Wednesday, February 28, 2018

a zinger of a signal

The KFC apology ad from last week was interesting from a few standpoints. Most obviously it was a cute creative execution. Deftly reworking KFC into FCK and the almost Gossage-esque copy.

Secondly, there's the pratfall effect. Brands are fallible, so if a brand is open about its failings and can admit to the odd weakness it's a tangible demonstration of a degree of honesty and, therefore, makes other claims a bit more more believable.

But on a more basic level the choice of media in which to deliver the apology is worthy of comment.

KFC took out full page press ads in the Metro and Sun newspapers.

Why is that significant?

The Handicap Principle is a hypothesis originally proposed in 1975 by Israeli biologist Amotz Zahavi to explain how evolution may lead to 'honest' or reliable signaling between animals which have an obvious motivation to bluff or deceive each other.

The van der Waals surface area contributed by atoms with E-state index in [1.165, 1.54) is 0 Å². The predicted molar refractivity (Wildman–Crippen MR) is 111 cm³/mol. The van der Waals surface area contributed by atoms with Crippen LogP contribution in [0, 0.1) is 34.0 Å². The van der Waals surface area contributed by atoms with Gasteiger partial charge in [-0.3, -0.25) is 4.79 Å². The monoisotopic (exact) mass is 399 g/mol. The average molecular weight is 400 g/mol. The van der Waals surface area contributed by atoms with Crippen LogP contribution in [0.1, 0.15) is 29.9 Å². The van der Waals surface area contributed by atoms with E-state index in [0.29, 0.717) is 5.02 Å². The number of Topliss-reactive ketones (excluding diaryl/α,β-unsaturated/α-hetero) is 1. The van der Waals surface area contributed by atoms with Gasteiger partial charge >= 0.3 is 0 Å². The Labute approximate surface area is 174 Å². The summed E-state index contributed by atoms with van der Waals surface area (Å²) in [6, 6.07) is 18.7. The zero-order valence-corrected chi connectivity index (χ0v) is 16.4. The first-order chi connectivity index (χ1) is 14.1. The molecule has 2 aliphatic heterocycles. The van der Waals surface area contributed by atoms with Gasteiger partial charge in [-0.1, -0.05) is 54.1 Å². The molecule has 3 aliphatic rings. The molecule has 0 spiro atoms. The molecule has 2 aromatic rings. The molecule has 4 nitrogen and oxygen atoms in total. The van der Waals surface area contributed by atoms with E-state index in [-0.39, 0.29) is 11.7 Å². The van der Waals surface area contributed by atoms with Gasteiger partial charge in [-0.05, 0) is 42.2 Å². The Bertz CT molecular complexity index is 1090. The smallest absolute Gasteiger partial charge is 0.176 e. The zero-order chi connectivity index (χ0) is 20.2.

Zahavi describes how - in order to be effective - signals must be:

1. Reliable

2. And in order to be reliable, signals have to be costly.

It’s an elegant idea: waste makes sense - ‘Conspicuous’ waste in particular.

In my recent book I make several references to The Handicap Principal, here's one excerpt:

‘By wasting [conspicuously], one proves conclusively that one has enough assets to waste and more. The investment - the waste itself - is just what makes the advertisement reliable.’

Psychologists will tell you that humans are pretty good intuitive biologists.

We have innate abilities to be able to identify the kinds of plants that are safe to eat, or animals that are likely to be predators or venomous.

We are also pretty good intuitive psychologists. We can identify what others are thinking and feeling, or what kind of mood they are in with very few cues.

I’d also argue that people are pretty good intuitive media strategists.

We don’t know how much a full-page ad in the broadsheet newspaper costs, exactly. But we do know that it was pretty damn expensive.